Champagne Marks End of Staycations as Americans SpendKasia Klimasinska and Christopher Palmeri
DJ Steve Aoki sprayed champagne on attendees before selecting some to surf the crowd on an inflatable raft during opening week of the Hakkasan night club in Las Vegas last month.
The five-story, $100 million-plus addition to the MGM Grand symbolizes a revival of the unbridled partying Sin City was known for before the real-estate bust turned Las Vegas into the foreclosure capital of the U.S. It also created 500 jobs in a state that had an unemployment rate of 9.7 percent in March, the highest in the nation.
“The domestic customer is coming back, they’re spending a bit more money,” MGM Resorts International Chairman and Chief Executive Officer James Murren said in a telephone interview. “When you see a strong housing number, that bodes very well. People feel they’re wealthy.”
After years of dipping in backyard pools and exploring neighborhood festivals during so-called summer staycations, Americans may be ready to splurge a bit more this year, giving economic growth and employment a boost. A rebounding housing market, lower gasoline prices and falling joblessness are among reasons households will venture farther from home.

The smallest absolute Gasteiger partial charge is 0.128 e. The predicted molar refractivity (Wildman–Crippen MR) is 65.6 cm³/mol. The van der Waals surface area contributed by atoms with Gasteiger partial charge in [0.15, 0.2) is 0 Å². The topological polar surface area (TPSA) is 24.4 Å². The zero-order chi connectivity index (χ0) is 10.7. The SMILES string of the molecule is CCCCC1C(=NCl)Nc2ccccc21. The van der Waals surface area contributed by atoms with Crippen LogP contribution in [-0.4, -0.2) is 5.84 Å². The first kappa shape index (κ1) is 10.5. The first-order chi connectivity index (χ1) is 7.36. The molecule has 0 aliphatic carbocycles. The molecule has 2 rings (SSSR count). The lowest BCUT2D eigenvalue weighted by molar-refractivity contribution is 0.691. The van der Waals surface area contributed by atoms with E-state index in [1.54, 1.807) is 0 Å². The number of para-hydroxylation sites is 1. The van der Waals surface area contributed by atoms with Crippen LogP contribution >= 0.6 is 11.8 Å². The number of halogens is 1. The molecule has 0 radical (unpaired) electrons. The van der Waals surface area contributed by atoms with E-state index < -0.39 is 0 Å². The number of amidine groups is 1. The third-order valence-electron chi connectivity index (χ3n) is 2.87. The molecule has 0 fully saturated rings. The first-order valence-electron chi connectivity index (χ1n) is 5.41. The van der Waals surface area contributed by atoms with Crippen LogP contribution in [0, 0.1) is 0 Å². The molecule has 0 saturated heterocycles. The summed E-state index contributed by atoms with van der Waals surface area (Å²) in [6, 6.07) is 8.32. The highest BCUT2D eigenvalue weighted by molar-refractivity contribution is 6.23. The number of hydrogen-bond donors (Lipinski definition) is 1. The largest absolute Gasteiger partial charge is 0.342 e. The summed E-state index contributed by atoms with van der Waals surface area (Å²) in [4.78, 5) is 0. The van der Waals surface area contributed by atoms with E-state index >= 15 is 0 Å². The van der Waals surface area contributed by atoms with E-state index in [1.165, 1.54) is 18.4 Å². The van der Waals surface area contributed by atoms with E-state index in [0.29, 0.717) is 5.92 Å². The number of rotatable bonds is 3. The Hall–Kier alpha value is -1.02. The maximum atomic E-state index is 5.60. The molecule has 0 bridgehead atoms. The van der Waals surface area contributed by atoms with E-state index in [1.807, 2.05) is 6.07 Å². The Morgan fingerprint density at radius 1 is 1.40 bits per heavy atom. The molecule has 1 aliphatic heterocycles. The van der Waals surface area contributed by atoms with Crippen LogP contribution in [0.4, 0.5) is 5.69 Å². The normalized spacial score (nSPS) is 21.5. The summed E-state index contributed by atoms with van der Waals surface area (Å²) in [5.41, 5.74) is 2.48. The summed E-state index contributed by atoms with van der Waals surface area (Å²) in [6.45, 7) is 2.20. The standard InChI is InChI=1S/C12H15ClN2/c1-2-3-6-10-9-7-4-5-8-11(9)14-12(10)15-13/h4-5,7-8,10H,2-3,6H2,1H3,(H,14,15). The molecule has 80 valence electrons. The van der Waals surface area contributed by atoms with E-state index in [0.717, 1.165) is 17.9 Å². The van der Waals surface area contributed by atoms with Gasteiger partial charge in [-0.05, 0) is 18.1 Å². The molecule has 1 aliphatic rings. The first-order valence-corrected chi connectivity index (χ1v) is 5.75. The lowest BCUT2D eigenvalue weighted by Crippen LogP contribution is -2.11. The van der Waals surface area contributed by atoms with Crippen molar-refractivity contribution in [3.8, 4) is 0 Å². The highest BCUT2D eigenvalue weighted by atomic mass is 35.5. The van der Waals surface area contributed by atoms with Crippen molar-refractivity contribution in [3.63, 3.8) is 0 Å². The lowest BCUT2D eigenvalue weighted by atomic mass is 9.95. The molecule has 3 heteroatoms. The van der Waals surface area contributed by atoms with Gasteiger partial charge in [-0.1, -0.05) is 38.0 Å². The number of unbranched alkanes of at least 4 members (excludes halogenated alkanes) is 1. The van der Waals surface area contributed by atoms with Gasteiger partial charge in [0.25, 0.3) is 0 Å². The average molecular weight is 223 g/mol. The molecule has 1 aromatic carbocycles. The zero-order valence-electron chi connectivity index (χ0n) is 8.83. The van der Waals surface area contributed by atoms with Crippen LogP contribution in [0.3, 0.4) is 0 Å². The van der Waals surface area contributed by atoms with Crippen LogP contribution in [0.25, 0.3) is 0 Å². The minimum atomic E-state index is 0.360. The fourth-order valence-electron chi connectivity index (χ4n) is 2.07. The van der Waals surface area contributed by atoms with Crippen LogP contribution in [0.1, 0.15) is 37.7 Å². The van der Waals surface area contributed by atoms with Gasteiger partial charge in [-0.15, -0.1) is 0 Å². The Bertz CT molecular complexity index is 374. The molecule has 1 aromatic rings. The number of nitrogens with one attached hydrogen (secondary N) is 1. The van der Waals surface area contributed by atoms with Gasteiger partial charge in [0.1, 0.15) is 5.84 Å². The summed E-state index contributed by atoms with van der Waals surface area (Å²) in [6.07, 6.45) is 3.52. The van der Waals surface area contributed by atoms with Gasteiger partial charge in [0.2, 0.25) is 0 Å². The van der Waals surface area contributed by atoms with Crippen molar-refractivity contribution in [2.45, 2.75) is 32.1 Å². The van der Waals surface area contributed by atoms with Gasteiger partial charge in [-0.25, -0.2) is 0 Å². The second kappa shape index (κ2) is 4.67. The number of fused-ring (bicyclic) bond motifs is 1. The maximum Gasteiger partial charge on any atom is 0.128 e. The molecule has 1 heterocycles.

With travel expenditures projected to increase 3.6 percent this year, faster than economic growth, the share of gross domestic product coming from the industry may approach 3 percent in 2013, up from about 2.7 percent in 2010, David M. Huether, vice president for research at the U.S. Travel Association, said in an interview. The world’s largest economy is forecast to expand 2 percent this year, according to the median estimate of 81 economists surveyed by Bloomberg.
House prices climbing at the fastest pace since 2006 are helping repair household finances, while unemployment at a four-year low of 7.5 percent boosts confidence. The Bloomberg Consumer Comfort Index reached a five-year high in the week ended April 28.
That means Americans will be more willing to travel as gasoline prices remain below last year’s level. New attractions, such as Walt Disney Co.’s Cars Land at its California Adventure Park in Anaheim, California, may encourage long-postponed vacations.
“With the unemployment rate coming down, folks are feeling more secure about their jobs, and I would expect to see more people go on traditional vacations this year,” Mark Vitner, senior economist at Wells Fargo Securities LLC in Charlotte, North Carolina, said in an interview.
After under-performing the market last year, the 11 members of the Standard & Poor’s 500 Hotels, Restaurants and Leisure Industry Index are faring better in 2013, rising 13.4 percent so far this year through yesterday compared with a 14.6 percent advance for the broader S&P 500. Standouts include slot machine maker International Game Technology, up 27.6 percent, and hotelier Wyndham Worldwide Corp., up 20.5 percent.
Stocks climbed today, sending the S&P 500 Index to its eighth record high in the past nine sessions, on increased optimism over growth in the world’s largest economy. The index rose 1 percent to 1,650.34 at the close in New York.
Elsewhere, German investor confidence rose less than forecast in May, highlighting the risks to the economic outlook as the euro region remains mired in recession.